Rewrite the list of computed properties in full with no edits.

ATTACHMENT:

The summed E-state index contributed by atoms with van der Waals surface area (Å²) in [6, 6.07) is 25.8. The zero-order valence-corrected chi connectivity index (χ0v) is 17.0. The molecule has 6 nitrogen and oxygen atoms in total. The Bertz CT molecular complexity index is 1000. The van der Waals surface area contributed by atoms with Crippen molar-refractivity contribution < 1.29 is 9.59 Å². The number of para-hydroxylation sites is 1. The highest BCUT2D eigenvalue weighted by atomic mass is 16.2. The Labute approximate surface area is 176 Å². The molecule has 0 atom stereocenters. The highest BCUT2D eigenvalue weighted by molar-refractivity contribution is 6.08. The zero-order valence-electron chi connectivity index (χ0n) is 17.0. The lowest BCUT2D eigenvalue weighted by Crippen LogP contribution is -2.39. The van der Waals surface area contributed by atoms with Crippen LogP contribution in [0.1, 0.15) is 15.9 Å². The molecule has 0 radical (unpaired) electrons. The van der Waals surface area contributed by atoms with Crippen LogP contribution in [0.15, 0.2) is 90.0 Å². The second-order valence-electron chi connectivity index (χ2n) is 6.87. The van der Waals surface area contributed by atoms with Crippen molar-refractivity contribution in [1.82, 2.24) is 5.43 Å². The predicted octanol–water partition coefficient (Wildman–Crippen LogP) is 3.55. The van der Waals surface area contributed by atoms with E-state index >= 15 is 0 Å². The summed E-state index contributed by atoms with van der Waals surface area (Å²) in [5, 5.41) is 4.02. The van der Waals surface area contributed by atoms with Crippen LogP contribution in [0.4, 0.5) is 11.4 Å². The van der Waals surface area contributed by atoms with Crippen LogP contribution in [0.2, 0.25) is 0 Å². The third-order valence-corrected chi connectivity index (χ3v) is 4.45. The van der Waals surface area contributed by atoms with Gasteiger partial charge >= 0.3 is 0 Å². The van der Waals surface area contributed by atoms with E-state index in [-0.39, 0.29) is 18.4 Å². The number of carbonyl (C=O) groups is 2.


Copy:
The summed E-state index contributed by atoms with van der Waals surface area (Å²) in [6, 6.07) is 25.8. The zero-order valence-corrected chi connectivity index (χ0v) is 17.0. The molecule has 6 nitrogen and oxygen atoms in total. The Bertz CT molecular complexity index is 1000. The van der Waals surface area contributed by atoms with Crippen molar-refractivity contribution < 1.29 is 9.59 Å². The number of para-hydroxylation sites is 1. The highest BCUT2D eigenvalue weighted by atomic mass is 16.2. The Labute approximate surface area is 176 Å². The molecule has 0 atom stereocenters. The highest BCUT2D eigenvalue weighted by molar-refractivity contribution is 6.08. The zero-order valence-electron chi connectivity index (χ0n) is 17.0. The lowest BCUT2D eigenvalue weighted by Crippen LogP contribution is -2.39. The van der Waals surface area contributed by atoms with Crippen LogP contribution in [0.1, 0.15) is 15.9 Å². The molecule has 0 radical (unpaired) electrons. The van der Waals surface area contributed by atoms with Crippen LogP contribution in [0.15, 0.2) is 90.0 Å². The second-order valence-electron chi connectivity index (χ2n) is 6.87. The van der Waals surface area contributed by atoms with Crippen molar-refractivity contribution in [1.82, 2.24) is 5.43 Å². The predicted octanol–water partition coefficient (Wildman–Crippen LogP) is 3.55. The van der Waals surface area contributed by atoms with E-state index >= 15 is 0 Å². The summed E-state index contributed by atoms with van der Waals surface area (Å²) in [5, 5.41) is 4.02. The van der Waals surface area contributed by atoms with Crippen LogP contribution in [0.4, 0.5) is 11.4 Å². The van der Waals surface area contributed by atoms with Crippen LogP contribution in [0.2, 0.25) is 0 Å². The third-order valence-corrected chi connectivity index (χ3v) is 4.45. The van der Waals surface area contributed by atoms with Gasteiger partial charge >= 0.3 is 0 Å². The van der Waals surface area contributed by atoms with E-state index in [-0.39, 0.29) is 18.4 Å². The number of carbonyl (C=O) groups is 2.